It’s Monday and I am in Rotorua in New Zealand enjoying the hot springs, mud baths and geysers. I am not carrying my copy of Cradle to Cradle: Remaking the Way We Make Things by William McDonough and Michael Braungart. That has been left in Auckland to pick up in a couple of weeks time. Why? Because for a paperback style book it is frightfully heavy and internal flights in New Zealand – and we fly down to Queenstown on Friday – restrict you to a tightly enforced 20kg.
It would have been good if I could have carried the book as I have discovered that it is not paper at all but a waterproof polymer which fits the authors ‘Design for the Environment’ protocol that focuses on the safety of a product’s material chemistry, the percentage of its recycled content, the recyclability of its parts, and the ease of disassembly. Trees should not be used for paper and this easily and fully recyclable polymer is far better according to the authors.
Why it would be good to have is that the polymer was originally developed not by the authors but by others wanting to develop a waterproof paper so the book would have been the perfect reading in the thermal baths here in Rotorua. It is not so easy taking in a Sony VGN-TZ lap-top.
The reason I am reading this book now, albeit it has sat on my shelves for some years, is that I heard Dr, Prof Michael Braungart give a lecture in Germany the other day at the Volvo Design Conference in Munich. The concept of making products with both proper functionality and disposal in mind, so that valid recycling of the biological and the technical elements can be truly meaningful does make sense. The idea is that you can consume as much as you want knowing that nothing actually goes to waste.
The reason that this reaches this blog starts on page 13 when the authors start to talk about “toxic footwear”. How come we did not learn about this before? Here they complain of chromium tanned leather and an extraction plant they visited in Germany that only employs people over 50 since it takes 20 years for cancer from chromium exposure to develop. So the workers will die before the cancer gets to them. Where did they find this plant? What truth is there in this story? I wish I had read the book so I could have challenged them. Where is the ICT and Cotance defending the tanner and supporting good science? We had a very good joint international leather forum in Paris last September where this sort of thing was discussed but we still seem to have no action and the world continues to view chromium as wicked and everything else in leather as “natural”. In what circumstances is vegetable really better in a “cradle to cradle” sense than chrome? We can recover unused chromium in the tannery and re-use the leather as leather board or even extract the chromium from it. Is vegetable leather when full of other chemicals we use really so naturally biodegradable and good fro landfill? And is vegetable tanning really a more appropriate use of trees than paper?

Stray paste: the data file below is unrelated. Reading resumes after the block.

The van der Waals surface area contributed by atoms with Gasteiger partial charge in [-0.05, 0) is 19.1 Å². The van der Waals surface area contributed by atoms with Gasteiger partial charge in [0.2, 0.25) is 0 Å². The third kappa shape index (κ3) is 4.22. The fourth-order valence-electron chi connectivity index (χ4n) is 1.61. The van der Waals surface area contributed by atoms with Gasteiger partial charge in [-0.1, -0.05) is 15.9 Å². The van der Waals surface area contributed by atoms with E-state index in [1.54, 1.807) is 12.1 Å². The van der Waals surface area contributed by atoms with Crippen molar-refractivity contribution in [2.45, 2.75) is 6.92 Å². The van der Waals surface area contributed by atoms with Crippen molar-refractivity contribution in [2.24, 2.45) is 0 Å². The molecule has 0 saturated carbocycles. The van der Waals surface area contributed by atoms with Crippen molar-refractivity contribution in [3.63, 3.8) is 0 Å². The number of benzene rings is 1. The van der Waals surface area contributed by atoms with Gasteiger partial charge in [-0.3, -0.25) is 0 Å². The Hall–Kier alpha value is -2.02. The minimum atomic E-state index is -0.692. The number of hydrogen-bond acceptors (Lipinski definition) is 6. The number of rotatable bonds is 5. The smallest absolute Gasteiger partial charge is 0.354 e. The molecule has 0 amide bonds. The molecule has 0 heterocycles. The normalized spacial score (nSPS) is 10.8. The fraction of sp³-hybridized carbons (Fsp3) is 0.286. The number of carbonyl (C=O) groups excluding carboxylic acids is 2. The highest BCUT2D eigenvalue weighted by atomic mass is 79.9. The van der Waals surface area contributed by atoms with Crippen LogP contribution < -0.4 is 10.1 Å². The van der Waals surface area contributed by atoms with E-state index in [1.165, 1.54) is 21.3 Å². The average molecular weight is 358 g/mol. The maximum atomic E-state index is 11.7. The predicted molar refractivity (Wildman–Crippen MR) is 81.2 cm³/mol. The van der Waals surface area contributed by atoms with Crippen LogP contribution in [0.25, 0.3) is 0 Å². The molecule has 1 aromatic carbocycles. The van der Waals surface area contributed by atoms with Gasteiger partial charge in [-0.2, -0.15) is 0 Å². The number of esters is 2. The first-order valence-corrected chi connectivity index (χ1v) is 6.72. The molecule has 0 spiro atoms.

Someone needs to produce some definitive information on this and get it promoted. Like every other bit on environmental science this needs proper scrutiny and the application of well researched peer reviewed science or it is no better that some scruffy little tannery dropping lime and sulphide into the local streams and cutting down the mangroves for tannin telling us they are perfect because the process uses natural materials and is chrome free.
Remember the Corium Club gathering at the APLF in Hong Kong on 31 March 2008 in Room MR209-210 of the Convention and Exhibition Centre at 6pm.
3rd March 2008